The police officer who shot and killed Daunte Wright and the police chief of Brooklyn Center, Minnesota, have both resigned in the fallout from the shooting and ensuring unrest.
Brooklyn Center Mayor Mike Elliott said Tuesday at a press conference that Officer Kim Potter and Chief Tim Gannon both tendered their resignations, shortly after City Manager Curt Boganey was fired in the aftermath of Sunday’s deadly shooting, which was described by the chief as an accident.
“The City Council also passed a resolution [Monday] in support of relieving the police chief and the officer who was involved in the shooting,” Mr. Elliott said. “As of this morning, we have received a resignation, a letter, from Officer Kim Potter. In addition to that, we have also received a letter of resignation from the police chief.”
He added: “I am hoping this will bring some calm to the community.”
Officer Potter, a 26-year veteran of the force, was shown on bodycam footage from a traffic stop on Sunday yelling, “Taser, Taser,” after which she appeared to shoot the 20-year-old Mr. Wright as he scuffled with police after jumping back into his car as they sought to take him into custody.
Chief Gannon described the shooting at Monday’s press conference as an “accidental discharge.”
The shooting of Mr. Wright, who was Black, triggered two nights of protests and unrest in the Minneapolis suburb, including the looting and vandalizing of at least 20 businesses.
“I have loved every minute of being a police officer and serving this community to the best of my ability, but I believe it is in the best interest of the community, the department, and my fellow officers if I resign immediately,” Officer Potter wrote in a letter to city officials, according to the Minneapolis Star-Tribune.
The mayor and city manager had expressed different opinions at Monday’s press conference on how to handle the officer who shot Mr. Wright.
Mr. Elliott said that he would support firing the officer who shot Mr. Wright, while Mr. Boganey said that she was entitled to due process.
“All employees are entitled to due process,” Mr. Boganey said. “This employee will receive due process and that’s really all that I can say today.”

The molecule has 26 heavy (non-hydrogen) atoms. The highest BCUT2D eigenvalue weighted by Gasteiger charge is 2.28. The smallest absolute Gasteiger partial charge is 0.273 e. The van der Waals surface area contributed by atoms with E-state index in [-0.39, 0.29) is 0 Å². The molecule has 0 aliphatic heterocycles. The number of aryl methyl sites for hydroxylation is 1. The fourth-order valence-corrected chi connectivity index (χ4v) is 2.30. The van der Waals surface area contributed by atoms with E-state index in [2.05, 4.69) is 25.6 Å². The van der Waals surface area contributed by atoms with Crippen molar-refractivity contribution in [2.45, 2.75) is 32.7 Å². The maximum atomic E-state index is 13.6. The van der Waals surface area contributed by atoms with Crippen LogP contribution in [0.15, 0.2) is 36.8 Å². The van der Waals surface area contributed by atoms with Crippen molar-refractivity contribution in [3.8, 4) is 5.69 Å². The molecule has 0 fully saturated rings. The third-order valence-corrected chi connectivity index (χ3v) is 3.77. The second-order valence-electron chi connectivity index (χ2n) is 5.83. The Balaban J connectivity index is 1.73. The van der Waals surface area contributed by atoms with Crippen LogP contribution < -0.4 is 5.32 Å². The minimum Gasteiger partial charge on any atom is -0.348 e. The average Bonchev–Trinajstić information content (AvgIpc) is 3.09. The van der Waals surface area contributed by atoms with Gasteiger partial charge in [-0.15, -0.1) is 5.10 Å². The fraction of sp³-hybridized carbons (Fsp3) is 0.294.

The Hennepin County Medical Examiner has ruled Mr. Wright’s death a homicide caused by a gunshot wound to the chest.
Law enforcement made about 40 arrests Monday night in the Twin Cities area as hundreds of protesters and rioters took to the streets in violation of the 7 p.m. curfew.
Protesters descended on the police department, while officers “stood and protected that building courageously and bravely and were shelled pretty significantly with objects by the crowd,” Col. Matt Langer of the Minnesota State Patrol said early Tuesday at a press conference.
“At one point the crowd was pushing against the fence, and the fence gate swung open,” Col Langer said. “There were some fireworks, there were lasers.”
Police deployed tear gas and flash bangs to disperse the crowd. Several officers sustained minor injuries, but no protesters were hurt.
“Long night, but I think we maintained as much order as we could, and hopefully tomorrow night is nice and relaxed,” Hennepin County Sheriff David Hutchinson said at a press conference.
Five stores were looted in Minneapolis, as was a Dollar Tree in Brooklyn Center, said authorities, which was an improvement over the roughly 20 businesses vandalized in Sunday night’s rioting.
Sunday’s unrest prompted state officials to move ahead of schedule to phase 3 of Operation Safety Net, a public-security plan geared to the trial of former Minneapolis police officer Derek Chauvin.
The prosecution rested Tuesday, and the defense began calling witnesses in the trial of the former officer, who faces second- and third-degree murder charges in the May 25 death of 46-year-old George Floyd in police custody.
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